Questions? Call (888) 845-2887 Hablamos Español

Walla Walla Union Bulletin Newspaper Archive: March 16, 1946 - Page 1

Share Page

Publication: Walla Walla Union Bulletin

Location: Walla Walla, Washington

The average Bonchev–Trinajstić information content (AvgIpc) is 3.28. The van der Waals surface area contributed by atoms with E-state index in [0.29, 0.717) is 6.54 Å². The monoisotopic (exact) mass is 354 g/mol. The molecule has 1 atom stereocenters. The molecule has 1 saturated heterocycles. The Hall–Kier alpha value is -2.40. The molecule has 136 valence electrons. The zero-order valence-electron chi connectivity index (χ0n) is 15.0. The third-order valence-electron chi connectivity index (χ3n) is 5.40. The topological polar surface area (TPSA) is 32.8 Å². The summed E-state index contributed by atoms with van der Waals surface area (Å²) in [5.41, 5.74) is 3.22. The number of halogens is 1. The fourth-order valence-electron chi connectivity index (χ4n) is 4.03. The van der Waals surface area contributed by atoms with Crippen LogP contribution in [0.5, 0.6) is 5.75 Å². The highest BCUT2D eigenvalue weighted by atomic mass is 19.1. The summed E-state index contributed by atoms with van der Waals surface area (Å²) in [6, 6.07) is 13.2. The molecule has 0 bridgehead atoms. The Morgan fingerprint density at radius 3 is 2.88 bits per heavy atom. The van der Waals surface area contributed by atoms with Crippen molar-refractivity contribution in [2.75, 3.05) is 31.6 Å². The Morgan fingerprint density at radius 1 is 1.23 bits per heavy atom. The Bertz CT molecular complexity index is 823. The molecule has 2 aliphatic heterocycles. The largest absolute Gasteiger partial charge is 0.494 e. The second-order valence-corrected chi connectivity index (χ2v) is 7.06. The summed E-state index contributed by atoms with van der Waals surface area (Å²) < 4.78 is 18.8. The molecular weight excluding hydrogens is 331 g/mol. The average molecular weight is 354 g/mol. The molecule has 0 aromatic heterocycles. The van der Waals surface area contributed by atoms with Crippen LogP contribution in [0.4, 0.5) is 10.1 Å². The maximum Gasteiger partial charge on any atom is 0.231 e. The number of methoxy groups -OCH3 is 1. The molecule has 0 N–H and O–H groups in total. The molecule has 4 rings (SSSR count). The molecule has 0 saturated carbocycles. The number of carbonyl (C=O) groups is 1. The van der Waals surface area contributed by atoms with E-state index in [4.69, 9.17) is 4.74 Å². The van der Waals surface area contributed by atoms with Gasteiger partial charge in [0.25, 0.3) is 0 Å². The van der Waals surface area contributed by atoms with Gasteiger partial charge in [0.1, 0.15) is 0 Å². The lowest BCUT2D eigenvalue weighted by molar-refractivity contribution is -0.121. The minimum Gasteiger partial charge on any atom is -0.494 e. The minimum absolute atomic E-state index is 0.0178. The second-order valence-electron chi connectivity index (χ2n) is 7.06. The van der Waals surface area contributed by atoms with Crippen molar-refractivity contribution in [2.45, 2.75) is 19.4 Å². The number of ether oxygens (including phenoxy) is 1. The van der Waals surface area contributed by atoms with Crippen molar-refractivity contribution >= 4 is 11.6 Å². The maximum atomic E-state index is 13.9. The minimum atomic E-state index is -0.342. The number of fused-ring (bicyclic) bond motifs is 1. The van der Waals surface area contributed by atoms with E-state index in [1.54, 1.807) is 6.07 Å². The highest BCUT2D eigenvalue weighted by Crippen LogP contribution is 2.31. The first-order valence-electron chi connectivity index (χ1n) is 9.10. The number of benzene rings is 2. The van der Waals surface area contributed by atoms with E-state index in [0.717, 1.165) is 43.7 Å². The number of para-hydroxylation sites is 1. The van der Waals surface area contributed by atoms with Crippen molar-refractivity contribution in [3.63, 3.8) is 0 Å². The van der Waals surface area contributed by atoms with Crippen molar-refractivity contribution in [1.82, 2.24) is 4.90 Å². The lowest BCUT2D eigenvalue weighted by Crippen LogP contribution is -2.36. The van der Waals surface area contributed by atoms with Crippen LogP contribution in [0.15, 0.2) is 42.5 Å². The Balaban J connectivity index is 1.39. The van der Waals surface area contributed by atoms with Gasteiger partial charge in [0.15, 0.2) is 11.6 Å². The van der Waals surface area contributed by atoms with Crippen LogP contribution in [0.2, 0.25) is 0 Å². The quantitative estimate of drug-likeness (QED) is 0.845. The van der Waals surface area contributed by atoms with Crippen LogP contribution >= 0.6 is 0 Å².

Issue Date:

Get 1 more page view just for Liking us on Facebook

  • We are retrieving your image from the archive...

  • We are converting your image into tiles...

  • Almost done...